The invisible hazards: How people could fool self-driving car sensors

Researchers demonstrated that they could fool the sensing systems that enable autonomous vehicles to navigate streets and roads into perceiving objects in the roadway or missing them entirely. Credit: Yuki Hayakawa / Keio University.

In a world where cars are beginning to drive themselves, a team of researchers from the University of California, Irvine, and Japan’s Keio University, have found a way to trick the eyes of these autonomous vehicles.

These “eyes” are not like human eyes but are sensors called LiDAR (Light Detection and Ranging) that help the car “see” where it’s going by bouncing light off objects and measuring how long it takes for the light to return.

This technology is crucial for self-driving cars to navigate roads safely.

However, the researchers have discovered a significant flaw in this system. By using lasers in a clever way, they were able to make the LiDAR sensors see things that weren’t there, like a pedestrian or another car, and even hide objects that were actually present.

This trickery could lead to dangerous situations, such as the car stopping suddenly for no reason or failing to stop for a real obstacle, potentially causing accidents.

During a presentation on February 29 at a big security conference in San Diego, Takami Sato, a Ph.D. candidate at UCI, shared their findings from testing nine different LiDAR systems that are currently used in self-driving cars.

These cars range from robotic taxis like those operated by Google’s Waymo and General Motors’s Cruise, to consumer vehicles from big names like Volvo, Mercedes-Benz, and Huawei.

The researchers first tested older LiDAR systems and managed to deceive them into “seeing” fake objects, prompting the car to react as though there were a real obstacle, like hitting the brakes suddenly to avoid a collision with something that wasn’t actually there.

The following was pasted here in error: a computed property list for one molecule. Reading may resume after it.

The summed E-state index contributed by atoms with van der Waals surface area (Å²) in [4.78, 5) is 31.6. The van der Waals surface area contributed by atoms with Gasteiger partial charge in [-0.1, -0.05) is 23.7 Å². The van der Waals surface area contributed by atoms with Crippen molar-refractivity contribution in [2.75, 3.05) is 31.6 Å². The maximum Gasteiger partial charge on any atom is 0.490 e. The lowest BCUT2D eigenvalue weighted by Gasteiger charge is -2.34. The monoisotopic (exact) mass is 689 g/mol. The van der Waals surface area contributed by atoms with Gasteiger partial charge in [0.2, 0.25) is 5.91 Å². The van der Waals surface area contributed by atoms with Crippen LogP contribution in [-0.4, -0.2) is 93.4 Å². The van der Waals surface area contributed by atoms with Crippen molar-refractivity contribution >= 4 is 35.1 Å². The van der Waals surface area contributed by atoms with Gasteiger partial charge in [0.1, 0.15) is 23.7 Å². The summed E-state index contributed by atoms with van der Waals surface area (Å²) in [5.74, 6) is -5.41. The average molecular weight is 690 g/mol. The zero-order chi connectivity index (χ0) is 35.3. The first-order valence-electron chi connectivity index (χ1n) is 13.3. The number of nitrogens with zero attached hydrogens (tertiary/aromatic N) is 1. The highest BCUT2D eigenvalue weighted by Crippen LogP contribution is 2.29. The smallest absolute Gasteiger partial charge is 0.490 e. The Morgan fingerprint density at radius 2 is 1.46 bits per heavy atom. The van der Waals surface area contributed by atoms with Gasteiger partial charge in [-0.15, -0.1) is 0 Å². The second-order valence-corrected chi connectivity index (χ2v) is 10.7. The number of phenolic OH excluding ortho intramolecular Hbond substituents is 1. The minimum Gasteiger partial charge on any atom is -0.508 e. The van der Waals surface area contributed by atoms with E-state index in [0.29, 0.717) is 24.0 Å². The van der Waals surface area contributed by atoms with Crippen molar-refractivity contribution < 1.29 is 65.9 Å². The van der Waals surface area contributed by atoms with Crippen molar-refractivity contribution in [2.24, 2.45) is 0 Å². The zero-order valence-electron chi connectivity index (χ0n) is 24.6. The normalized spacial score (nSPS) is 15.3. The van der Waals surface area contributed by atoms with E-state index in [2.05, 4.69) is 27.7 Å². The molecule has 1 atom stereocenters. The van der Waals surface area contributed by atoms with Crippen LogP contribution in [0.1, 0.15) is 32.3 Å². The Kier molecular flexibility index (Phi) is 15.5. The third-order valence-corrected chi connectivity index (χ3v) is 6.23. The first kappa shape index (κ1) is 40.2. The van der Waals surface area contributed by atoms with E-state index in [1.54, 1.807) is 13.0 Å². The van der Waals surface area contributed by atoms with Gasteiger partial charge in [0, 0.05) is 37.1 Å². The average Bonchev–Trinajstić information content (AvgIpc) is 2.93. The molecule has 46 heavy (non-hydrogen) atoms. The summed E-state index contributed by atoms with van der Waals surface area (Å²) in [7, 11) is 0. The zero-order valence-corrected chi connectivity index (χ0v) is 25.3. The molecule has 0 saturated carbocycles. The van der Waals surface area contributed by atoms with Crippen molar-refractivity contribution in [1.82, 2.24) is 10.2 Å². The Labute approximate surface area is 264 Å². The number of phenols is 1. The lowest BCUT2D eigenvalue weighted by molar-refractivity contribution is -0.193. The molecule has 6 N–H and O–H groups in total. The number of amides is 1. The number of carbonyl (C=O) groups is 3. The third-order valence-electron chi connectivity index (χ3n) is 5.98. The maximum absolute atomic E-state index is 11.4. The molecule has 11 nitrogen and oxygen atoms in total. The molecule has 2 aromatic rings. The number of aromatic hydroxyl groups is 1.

The trick they used didn’t work on the newer versions of LiDAR systems, which have built-in safeguards against such attacks, like randomizing when they send out light pulses and recognizing each pulse’s unique “fingerprint.”

But the team didn’t stop there. They came up with a new method using a custom-built laser setup that could make real objects—like other cars—disappear from the LiDAR’s view. This means a self-driving car might not see a car right in front of it, leading to a possible crash.

This research is a big deal because it shows that even with advancements in technology, self-driving car sensors can still be fooled in ways that could endanger passengers and other road users.

The team’s work, described as the most thorough examination of LiDAR vulnerabilities to date, resulted in 15 new findings that could help improve the design and safety of future autonomous vehicles.

The findings highlight a critical need for further development in the technology behind self-driving cars to ensure they can safely navigate the complexities of real-world driving.

As self-driving cars become more common, ensuring their sensors can’t be easily tricked will be crucial for everyone’s safety on the road.

This study opens the door for manufacturers to build even smarter and safer vehicles that are prepared for the tricks and challenges of the road ahead.